Breast Cancer Patients May Find Comfort From Laughter With Friends
Michael Harper for redOrbit.com — Your Universe Online
A new study from health insurance provider Kaiser Permanente has found that laughter, when shared with friends, really is the best medicine.
According to the firm’s research, breast cancer patients who have “positive social interactions” amongst friends are better equipped to endure the pain and other physical symptoms associated with the disease. Women with the largest social networks and the highest amount of social interaction reported higher quality of life and a better emotional quality of life. The study is available in the latest edition of Breast Cancer Research and Treatment.
“This study provides research-based evidence that social support helps with physical symptoms,” said lead author Candyce H. Kroenke, ScD, MPH, staff scientist with the Kaiser Permanente Division of Research. “Social support mechanisms matter in terms of physical outcomes.”
This study, the first of its kind, goes beyond measuring the emotional support of a strong social network and even observes the effects of tangible support from these networks, which includes helping out with household chores or running errands.
“While hundreds of studies have examined the role of factors influencing cancer risk and prevention, this study is one of a small but growing number that focus on quality of life after a breast cancer diagnosis,” said Kroenke.
This study was performed as a part of the larger pathways study which investigated the best diets, exercise and remedies for breast cancer patients. Kroenke surveyed the same 3,139 female participants in the pathways study to conduct her research. Each of these women was diagnosed with breast cancer between 2006 and 2011. Shortly after their diagnoses, Kroenke and team asked these women to answer questions about their social networks, including their friends and relatives, intimate relationships, and social and religious ties. The women also answered questions about the kinds of support they received from the people in their life as well as their symptoms and their quality of life, both physical and emotional.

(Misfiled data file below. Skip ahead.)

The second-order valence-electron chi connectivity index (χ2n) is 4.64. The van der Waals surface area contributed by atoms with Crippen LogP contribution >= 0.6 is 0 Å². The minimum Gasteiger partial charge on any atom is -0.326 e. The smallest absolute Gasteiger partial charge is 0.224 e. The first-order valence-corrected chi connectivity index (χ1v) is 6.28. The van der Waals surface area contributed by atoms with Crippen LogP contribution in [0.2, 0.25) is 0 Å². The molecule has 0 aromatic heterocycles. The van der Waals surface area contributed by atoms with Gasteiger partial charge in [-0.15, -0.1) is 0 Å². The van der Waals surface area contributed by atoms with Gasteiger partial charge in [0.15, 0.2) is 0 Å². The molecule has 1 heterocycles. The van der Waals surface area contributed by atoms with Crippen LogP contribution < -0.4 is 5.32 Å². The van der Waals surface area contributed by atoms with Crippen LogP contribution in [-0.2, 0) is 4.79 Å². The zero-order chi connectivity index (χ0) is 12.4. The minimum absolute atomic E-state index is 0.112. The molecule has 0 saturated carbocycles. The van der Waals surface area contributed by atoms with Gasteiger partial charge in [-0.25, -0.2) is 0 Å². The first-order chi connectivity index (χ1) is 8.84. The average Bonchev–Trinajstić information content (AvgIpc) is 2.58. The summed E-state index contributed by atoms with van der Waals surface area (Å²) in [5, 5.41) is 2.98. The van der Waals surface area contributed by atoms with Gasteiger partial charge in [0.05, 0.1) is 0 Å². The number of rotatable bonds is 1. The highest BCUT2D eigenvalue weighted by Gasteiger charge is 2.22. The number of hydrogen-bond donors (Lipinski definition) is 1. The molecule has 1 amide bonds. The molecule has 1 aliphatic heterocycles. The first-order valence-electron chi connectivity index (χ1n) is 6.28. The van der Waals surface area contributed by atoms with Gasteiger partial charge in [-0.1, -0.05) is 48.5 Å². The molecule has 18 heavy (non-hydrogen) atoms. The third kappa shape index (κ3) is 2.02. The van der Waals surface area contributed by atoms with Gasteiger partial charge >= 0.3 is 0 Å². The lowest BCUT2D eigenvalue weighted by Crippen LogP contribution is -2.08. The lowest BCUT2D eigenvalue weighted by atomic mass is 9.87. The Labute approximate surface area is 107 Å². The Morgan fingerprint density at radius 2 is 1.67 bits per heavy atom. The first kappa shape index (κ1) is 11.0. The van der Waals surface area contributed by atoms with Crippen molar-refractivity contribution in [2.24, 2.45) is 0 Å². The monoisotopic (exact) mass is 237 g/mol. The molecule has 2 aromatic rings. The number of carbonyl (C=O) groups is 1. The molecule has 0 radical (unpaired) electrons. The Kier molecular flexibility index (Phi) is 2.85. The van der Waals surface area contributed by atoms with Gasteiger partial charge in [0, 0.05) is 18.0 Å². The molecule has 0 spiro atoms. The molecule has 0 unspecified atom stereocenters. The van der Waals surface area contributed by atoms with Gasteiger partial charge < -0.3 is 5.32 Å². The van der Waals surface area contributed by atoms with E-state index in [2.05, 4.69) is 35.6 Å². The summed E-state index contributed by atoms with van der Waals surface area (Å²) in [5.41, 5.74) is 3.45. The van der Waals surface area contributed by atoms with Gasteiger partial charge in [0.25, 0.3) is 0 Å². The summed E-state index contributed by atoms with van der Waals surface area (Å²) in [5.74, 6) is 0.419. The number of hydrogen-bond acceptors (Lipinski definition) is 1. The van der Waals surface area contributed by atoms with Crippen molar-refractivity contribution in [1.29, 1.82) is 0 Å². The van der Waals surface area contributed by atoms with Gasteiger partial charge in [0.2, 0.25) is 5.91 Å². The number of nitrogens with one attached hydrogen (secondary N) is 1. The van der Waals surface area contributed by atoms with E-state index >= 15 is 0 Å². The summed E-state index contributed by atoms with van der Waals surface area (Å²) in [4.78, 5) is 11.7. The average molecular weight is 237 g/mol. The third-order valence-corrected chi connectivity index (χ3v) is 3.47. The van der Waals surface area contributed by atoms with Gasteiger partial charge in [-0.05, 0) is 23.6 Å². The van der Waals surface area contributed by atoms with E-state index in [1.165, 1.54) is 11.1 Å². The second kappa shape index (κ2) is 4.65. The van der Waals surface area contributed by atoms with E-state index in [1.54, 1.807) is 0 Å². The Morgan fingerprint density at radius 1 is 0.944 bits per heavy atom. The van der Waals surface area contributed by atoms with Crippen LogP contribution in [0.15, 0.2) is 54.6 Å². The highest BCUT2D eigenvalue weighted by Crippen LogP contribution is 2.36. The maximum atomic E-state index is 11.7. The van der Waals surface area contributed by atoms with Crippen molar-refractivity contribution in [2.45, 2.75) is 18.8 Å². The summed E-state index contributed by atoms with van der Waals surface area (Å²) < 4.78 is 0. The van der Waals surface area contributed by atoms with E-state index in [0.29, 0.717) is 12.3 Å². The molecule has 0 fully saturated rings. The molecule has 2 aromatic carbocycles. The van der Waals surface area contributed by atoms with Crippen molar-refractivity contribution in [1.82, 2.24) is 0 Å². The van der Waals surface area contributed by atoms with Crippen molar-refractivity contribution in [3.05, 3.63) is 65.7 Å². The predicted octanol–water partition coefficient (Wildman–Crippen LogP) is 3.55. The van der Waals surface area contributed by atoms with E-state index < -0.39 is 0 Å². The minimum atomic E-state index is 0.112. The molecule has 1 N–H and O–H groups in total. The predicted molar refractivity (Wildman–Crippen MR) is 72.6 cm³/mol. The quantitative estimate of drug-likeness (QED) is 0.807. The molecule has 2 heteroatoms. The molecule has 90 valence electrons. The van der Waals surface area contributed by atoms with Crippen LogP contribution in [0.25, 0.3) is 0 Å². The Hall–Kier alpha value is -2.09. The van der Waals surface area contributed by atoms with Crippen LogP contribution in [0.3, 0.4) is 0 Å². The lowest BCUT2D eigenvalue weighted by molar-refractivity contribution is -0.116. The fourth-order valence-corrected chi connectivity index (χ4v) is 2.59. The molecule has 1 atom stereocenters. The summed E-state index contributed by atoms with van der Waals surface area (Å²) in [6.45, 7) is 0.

Kroenke found that those women who were most engaged in social interaction and therefore had larger social networks were more likely to report a higher quality of life during their treatments. The study also found that those women who had friends who were willing to do more things together were more likely to have higher quality of life and a better emotional quality of life. The inverse was also true – those women with little social interaction and small networks reported lower quality of life and were more likely to experience pain throughout their treatments.
Those women who were in the later stages of breast cancer were found to receive a large benefit from their friends helping them out around the house or running errands and cooking food for them. Again, those women who received little to no help around the house experienced a lesser quality of life than the others.
“Positive social interaction was significantly related to every quality-of-life measure,” writes Kroenke in her published paper.
“Given that this dimension was determined by the availability of someone with whom to have fun, relax and get one´s mind off things for a while, it is possible that positive social interaction may enable women to forget for a while the distress of being a cancer patient, and the physiologic effects last beyond the actual interaction,” she adds.
Some 230,000 women are diagnosed with breast cancer every year in the US, according to Kaiser Permanente´s data. Fortunately, there are also a reported 2.9 million survivors living in the US as of 2012. This, says Kroenke, makes it all the more important for patients to increase their quality of life.